In the State of São Paulo Military Police, commanding officers of the rank of colonel wear, on both lapels of their dark-grey formal uniforms, embroidered silver insignia. This consists of an armillary sphere, surrounded with laurels and with a star on top.

Bulgaria edit

Gorget patches in the Bulgarian Army show which branch the wearer belongs to.

Canada edit

With the restoration of historical nomenclature and features to the Canadian Army in 2013[1] reinstated insignia included traditional gorget patches for colonels and general officers. For combat branches these are in scarlet with gold embroidery for generals. However the gorget patches worn by senior officers of the Medical Branch are dull cherry, the Dental Branch emerald green and the Chaplain Branch purple.

China edit

In People's Liberation Army of People's Republic of China gorget patches are used to denote a military rank.

Egypt edit

In Egypt red collar patches symbolize the highest ranks of officers.

Finland edit

Finnish Army and Air Force use collar patches in dress uniforms. They are used to display rank and corps colours. Not in use on field uniform.

France edit

France artilleryman's uniform, 1916

In the French Army collar patches were used on tunics and greatcoats from the early nineteenth century onwards. Usually in contrasting collars to the collar itself, they came to carry a regimental number or specialist insignia. With the adoption of a new light-beige dress uniform for all ranks in the 1980s, the practice of wearing coloured collar patches was discontinued.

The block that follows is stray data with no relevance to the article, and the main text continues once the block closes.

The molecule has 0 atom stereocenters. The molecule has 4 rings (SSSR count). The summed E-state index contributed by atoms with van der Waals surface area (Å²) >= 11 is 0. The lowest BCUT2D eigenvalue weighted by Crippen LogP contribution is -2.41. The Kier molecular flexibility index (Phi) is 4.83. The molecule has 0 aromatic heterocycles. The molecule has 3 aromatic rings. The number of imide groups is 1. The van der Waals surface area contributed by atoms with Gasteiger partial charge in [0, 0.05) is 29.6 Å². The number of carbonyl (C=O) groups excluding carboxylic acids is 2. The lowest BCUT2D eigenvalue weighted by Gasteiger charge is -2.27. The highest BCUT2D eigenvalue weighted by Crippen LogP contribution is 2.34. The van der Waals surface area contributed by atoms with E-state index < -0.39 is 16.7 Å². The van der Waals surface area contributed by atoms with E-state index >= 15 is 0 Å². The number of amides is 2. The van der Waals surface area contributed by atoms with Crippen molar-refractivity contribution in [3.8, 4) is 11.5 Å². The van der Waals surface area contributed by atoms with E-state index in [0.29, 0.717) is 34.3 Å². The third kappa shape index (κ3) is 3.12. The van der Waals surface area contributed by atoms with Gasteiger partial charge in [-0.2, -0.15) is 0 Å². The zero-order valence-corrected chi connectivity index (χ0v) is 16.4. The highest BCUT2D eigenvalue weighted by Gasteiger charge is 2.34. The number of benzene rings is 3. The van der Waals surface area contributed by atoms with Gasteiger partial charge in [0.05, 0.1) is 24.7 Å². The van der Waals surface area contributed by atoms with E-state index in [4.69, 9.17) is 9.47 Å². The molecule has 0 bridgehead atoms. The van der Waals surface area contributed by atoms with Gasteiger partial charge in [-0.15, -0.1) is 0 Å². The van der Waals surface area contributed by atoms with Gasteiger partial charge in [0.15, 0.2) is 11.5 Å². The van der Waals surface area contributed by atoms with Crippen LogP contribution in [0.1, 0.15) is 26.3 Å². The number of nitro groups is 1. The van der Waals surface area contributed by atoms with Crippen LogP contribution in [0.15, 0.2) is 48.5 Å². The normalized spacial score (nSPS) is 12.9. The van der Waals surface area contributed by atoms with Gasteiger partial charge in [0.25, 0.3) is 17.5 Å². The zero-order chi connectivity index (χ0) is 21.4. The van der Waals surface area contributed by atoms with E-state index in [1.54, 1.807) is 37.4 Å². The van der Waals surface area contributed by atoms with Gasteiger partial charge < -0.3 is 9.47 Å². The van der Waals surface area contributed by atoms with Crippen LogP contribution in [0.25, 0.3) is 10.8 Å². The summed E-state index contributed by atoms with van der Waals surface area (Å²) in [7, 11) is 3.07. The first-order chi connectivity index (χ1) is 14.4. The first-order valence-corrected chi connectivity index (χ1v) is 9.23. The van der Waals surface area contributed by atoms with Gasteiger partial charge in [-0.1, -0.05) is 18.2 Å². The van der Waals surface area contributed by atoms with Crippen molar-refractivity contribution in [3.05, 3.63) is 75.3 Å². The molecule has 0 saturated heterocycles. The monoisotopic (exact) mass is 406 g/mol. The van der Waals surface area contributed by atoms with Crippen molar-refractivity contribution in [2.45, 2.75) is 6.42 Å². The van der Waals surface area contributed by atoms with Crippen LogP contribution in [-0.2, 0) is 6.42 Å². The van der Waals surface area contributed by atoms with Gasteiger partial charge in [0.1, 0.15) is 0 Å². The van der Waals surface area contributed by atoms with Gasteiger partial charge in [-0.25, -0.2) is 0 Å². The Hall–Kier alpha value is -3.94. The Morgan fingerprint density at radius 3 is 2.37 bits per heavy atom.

Germany edit

Arabesques of a German Wehrmacht Generals

Collar patches, or gorget patches (German: Kragenspiegel, also Kragenpatten or Arabesquen), are to be worn on the gorget (on both collar points) of military uniform in German speaking armed forces.

However, collar patch insignia for general officers of the Heer (Army) are traditional called Arabesque collar patch, also Larish embroidery, Old Prussian embroidery, or Arabesquen embroidery (German: Arabesken-Kragenspiegel, also Larisch-Stickerei, Altpreußische Stickerei or Arabeskenstickerei).[2]

In the German Empire, generals, some officers, guardsmen and seamen wore Kragenspiegel, but these were not part of the service-wide uniform.

In the Weimar Republic such patches (or Litzen) were introduced throughout the army in 1921, where they indicated the rank and the arm of service, but were not used in the navy.

The Wehrmacht continued this. Some Nazi-era civil services (e.g., police and railways) wore uniforms with collar tabs, similar to the armed forces' tabs. New tabs were also introduced for the political leaders of the NSDAP as well as new Nazi organisations like the Sturmabteilung (SA) or the Schutzstaffel (SS).

East Germany used similar collar tabs to those of the Wehrmacht for its army and air force. Collar tabs were also worn by some personnel of the navy.

The armed forces of the Federal Republic of Germany also maintained the use of collar tabs in the army and the air force, where they indicate to which branch (or Truppengattung) an individual soldier belongs. Members of the German Navy do not wear collar tabs.